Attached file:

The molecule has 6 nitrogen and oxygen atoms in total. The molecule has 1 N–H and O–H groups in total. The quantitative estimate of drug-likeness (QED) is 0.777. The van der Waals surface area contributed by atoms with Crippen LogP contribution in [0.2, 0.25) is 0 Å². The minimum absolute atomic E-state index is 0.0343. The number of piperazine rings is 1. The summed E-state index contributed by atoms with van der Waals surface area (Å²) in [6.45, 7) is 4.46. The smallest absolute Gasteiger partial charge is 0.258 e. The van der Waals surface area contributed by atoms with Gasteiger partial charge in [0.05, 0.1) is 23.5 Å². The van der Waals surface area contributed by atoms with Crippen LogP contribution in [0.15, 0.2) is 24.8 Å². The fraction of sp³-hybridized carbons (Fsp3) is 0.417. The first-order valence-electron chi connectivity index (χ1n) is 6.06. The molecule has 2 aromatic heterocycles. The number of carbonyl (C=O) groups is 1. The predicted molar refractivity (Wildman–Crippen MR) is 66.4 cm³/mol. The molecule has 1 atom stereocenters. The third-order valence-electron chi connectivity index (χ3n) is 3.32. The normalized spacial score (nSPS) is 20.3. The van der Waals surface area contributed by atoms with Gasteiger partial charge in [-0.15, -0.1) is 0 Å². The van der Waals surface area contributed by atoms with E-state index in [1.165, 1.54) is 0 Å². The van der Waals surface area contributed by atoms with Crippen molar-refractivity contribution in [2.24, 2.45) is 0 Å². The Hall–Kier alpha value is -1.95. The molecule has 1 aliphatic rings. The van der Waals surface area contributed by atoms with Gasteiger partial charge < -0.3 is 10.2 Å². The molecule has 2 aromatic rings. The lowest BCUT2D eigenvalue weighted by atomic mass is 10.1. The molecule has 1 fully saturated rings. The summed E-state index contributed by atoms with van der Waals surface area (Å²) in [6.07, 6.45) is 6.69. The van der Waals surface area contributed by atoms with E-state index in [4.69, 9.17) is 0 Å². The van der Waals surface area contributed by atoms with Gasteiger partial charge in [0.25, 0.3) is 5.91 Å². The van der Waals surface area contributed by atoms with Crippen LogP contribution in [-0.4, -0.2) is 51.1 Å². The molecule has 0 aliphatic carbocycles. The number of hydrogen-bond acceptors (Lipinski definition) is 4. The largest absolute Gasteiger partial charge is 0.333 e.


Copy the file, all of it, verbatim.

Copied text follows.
The molecule has 6 nitrogen and oxygen atoms in total. The molecule has 1 N–H and O–H groups in total. The quantitative estimate of drug-likeness (QED) is 0.777. The van der Waals surface area contributed by atoms with Crippen LogP contribution in [0.2, 0.25) is 0 Å². The minimum absolute atomic E-state index is 0.0343. The number of piperazine rings is 1. The summed E-state index contributed by atoms with van der Waals surface area (Å²) in [6.45, 7) is 4.46. The smallest absolute Gasteiger partial charge is 0.258 e. The van der Waals surface area contributed by atoms with Gasteiger partial charge in [0.05, 0.1) is 23.5 Å². The van der Waals surface area contributed by atoms with Crippen LogP contribution in [0.15, 0.2) is 24.8 Å². The fraction of sp³-hybridized carbons (Fsp3) is 0.417. The first-order valence-electron chi connectivity index (χ1n) is 6.06. The molecule has 2 aromatic heterocycles. The number of carbonyl (C=O) groups is 1. The predicted molar refractivity (Wildman–Crippen MR) is 66.4 cm³/mol. The molecule has 1 atom stereocenters. The third-order valence-electron chi connectivity index (χ3n) is 3.32. The normalized spacial score (nSPS) is 20.3. The van der Waals surface area contributed by atoms with Gasteiger partial charge in [-0.15, -0.1) is 0 Å². The van der Waals surface area contributed by atoms with E-state index in [1.165, 1.54) is 0 Å². The van der Waals surface area contributed by atoms with Crippen molar-refractivity contribution in [2.24, 2.45) is 0 Å². The Hall–Kier alpha value is -1.95. The molecule has 1 aliphatic rings. The van der Waals surface area contributed by atoms with Gasteiger partial charge < -0.3 is 10.2 Å². The molecule has 2 aromatic rings. The lowest BCUT2D eigenvalue weighted by atomic mass is 10.1. The molecule has 1 fully saturated rings. The summed E-state index contributed by atoms with van der Waals surface area (Å²) in [6.07, 6.45) is 6.69. The van der Waals surface area contributed by atoms with E-state index in [4.69, 9.17) is 0 Å². The van der Waals surface area contributed by atoms with Gasteiger partial charge in [0.25, 0.3) is 5.91 Å². The van der Waals surface area contributed by atoms with Crippen LogP contribution in [-0.4, -0.2) is 51.1 Å². The molecule has 0 aliphatic carbocycles. The number of hydrogen-bond acceptors (Lipinski definition) is 4. The largest absolute Gasteiger partial charge is 0.333 e.